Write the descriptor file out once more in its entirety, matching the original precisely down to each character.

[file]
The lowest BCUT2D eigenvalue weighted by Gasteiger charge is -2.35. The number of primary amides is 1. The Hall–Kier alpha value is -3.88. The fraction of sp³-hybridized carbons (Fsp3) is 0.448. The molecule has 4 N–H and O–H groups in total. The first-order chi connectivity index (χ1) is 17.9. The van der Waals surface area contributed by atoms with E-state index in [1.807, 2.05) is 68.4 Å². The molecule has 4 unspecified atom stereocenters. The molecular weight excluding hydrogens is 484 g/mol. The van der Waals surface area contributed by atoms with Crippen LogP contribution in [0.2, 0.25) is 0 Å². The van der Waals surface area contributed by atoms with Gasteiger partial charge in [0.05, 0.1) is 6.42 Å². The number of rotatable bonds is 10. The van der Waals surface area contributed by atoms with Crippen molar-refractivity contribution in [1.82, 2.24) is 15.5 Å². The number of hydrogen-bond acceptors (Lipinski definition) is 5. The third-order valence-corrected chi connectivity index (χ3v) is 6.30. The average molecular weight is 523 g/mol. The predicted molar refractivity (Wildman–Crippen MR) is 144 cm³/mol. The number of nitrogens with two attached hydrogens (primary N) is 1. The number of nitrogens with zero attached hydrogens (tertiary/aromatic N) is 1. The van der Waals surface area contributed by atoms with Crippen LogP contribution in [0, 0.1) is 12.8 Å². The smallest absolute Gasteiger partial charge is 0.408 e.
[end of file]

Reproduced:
The lowest BCUT2D eigenvalue weighted by Gasteiger charge is -2.35. The number of primary amides is 1. The Hall–Kier alpha value is -3.88. The fraction of sp³-hybridized carbons (Fsp3) is 0.448. The molecule has 4 N–H and O–H groups in total. The first-order chi connectivity index (χ1) is 17.9. The van der Waals surface area contributed by atoms with E-state index in [1.807, 2.05) is 68.4 Å². The molecule has 4 unspecified atom stereocenters. The molecular weight excluding hydrogens is 484 g/mol. The van der Waals surface area contributed by atoms with Crippen LogP contribution in [0.2, 0.25) is 0 Å². The van der Waals surface area contributed by atoms with Gasteiger partial charge in [0.05, 0.1) is 6.42 Å². The number of rotatable bonds is 10. The van der Waals surface area contributed by atoms with Crippen molar-refractivity contribution in [1.82, 2.24) is 15.5 Å². The number of hydrogen-bond acceptors (Lipinski definition) is 5. The third-order valence-corrected chi connectivity index (χ3v) is 6.30. The average molecular weight is 523 g/mol. The predicted molar refractivity (Wildman–Crippen MR) is 144 cm³/mol. The number of nitrogens with two attached hydrogens (primary N) is 1. The number of nitrogens with zero attached hydrogens (tertiary/aromatic N) is 1. The van der Waals surface area contributed by atoms with Crippen LogP contribution in [0, 0.1) is 12.8 Å². The smallest absolute Gasteiger partial charge is 0.408 e.